Saying that it hopes to create Boston’s "health and wellness district," the footwear and apparel company outlined the plans yesterday in a letter hand-delivered to city officials.

The project would encompass two sites neighboring the company's 10-story, decade-old headquarters. The sites are 77 Guest St., which comprises about three acres, and across the road 38-180 Guest St., which comprises about 15 acres and runs along the Massachusetts Turnpike’s eastbound side.

The development plans call for projects across 608,969 square feet or 13.98 acres of that land. Both commercial properties are currently occupied by surface parking lots and low-level warehouse buildings.

A sub-entity of New Balance, New Brighton Landing, LLC, “seeks to create an anchor for renewed activity along the Guest Street corridor, focused on job creation, health and wellness, sporting activities, public open space, and vast improvements to public infrastructure,” the letter to the Boston Redevelopment Authority said.

The project would need to go the city's review process for large projects.

Under the plans, the sports complex would house a 200-meter track and field facility, a regulation hockey arena, plus other amenities for health/wellness and sporting activity, and a boutique hotel. As many as three office buildings would be built and used by “like-minded entities that will share our vision,” according to the filing.

“Interspersed within the new development will be restaurants, and a variety of retail and service facilities, including sports-related retail,” the letter says.

The area where New Balance hopes to develop is a key section of an about 100-acre area of Brighton that the city, in conjunction with local residents and various representatives from local business stakeholders including New Balance, has been studying for the past year.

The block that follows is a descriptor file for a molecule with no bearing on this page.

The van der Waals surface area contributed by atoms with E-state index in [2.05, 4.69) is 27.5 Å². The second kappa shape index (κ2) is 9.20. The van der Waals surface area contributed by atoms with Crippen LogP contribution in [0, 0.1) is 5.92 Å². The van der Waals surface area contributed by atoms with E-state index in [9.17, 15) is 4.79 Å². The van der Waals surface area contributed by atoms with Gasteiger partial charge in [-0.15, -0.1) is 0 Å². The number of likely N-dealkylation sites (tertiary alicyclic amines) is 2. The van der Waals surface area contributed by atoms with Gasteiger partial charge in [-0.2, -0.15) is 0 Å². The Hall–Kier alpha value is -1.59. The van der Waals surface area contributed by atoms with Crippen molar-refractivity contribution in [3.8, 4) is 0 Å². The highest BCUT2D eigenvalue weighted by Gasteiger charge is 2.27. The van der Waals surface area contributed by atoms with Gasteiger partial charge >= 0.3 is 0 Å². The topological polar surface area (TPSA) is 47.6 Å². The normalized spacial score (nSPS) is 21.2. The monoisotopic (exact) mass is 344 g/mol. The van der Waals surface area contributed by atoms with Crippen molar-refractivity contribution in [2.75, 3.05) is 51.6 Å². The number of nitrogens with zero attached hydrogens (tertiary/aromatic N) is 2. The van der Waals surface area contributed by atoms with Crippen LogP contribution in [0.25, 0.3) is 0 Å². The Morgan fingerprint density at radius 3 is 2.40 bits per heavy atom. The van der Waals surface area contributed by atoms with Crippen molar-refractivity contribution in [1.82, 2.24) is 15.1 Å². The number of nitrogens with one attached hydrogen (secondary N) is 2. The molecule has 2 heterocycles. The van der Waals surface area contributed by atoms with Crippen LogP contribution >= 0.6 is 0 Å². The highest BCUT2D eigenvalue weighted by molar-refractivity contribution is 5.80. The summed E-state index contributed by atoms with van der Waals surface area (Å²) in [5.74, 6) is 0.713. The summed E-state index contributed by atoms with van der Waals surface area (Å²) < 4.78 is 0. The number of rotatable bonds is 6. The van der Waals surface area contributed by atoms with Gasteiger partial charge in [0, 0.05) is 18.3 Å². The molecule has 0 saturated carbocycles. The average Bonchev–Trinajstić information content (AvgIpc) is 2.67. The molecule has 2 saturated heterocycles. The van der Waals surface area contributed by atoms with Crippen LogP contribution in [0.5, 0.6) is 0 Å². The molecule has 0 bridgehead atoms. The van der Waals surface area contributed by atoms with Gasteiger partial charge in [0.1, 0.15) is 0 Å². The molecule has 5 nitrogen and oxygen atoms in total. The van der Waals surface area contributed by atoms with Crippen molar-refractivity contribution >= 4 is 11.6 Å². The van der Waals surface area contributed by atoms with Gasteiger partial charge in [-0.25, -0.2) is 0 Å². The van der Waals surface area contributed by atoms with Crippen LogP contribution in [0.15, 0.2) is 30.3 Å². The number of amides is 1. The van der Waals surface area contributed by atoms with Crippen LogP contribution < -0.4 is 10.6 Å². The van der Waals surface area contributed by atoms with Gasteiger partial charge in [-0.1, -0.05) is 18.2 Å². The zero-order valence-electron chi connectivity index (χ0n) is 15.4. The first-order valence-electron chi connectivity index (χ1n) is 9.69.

A final report for the long-term, general vision of development scenarios created through the “Brighton / Guest Street Planning Study,” process is scheduled to be released this month.

"We continue to see great opportunity for future development in the Guest Street area," New Balance spokeswoman Amy Dow said in a statement today. "As a member of the Allston-Brighton business community for more than 30 years, New Balance supports thoughtful development that benefits the community through job creation, open public space and improvements to public infrastructure."

"We believe this proposed [health and wellness] district has the unique potential to promote a healthy lifestyle through exercise and healthy eating opportunities that build upon the Mayor's vision to make Boston the healthiest city in the country," she added. "We have actively participated in the BRA Brighton Planning Study and will continue to work closely with the BRA, the City of Boston and the local community to ensure this proposed project benefits our neighbors and our city."

The development plan New Balance outlined this week comes two years after the company publicly unveiled a similar vision for that area – despite not owning the property to build it on and that another company, Lowe’s, was going through the city’s review process after it had filed plans to build a home improvement store there.

Announced in Feb. 2010, New Balance’s plan called for a $250 million mixed-use development along 15 acres there that would feature a sports complex, hotel, park, movie theater, office buildings, and community space, along with a commuter rail station and access to the adjacent Massachusetts Turnpike.

Two months after New Balance had broadcast that development idea the Boston Herald reported the shoe company's chairman and former CEO James S. Davis was “running up a big bill to halt development of the home improvement store adjacent to his Brighton headquarters,” and had “hired a team of engineers and attorneys to refute Lowe's traffic estimates.”

Lowe’s proposal was denied two months later by the city’s redevelopment authority as being “inadequate” following the city’s denial of Lowe’s initial plans in Sept. 2007.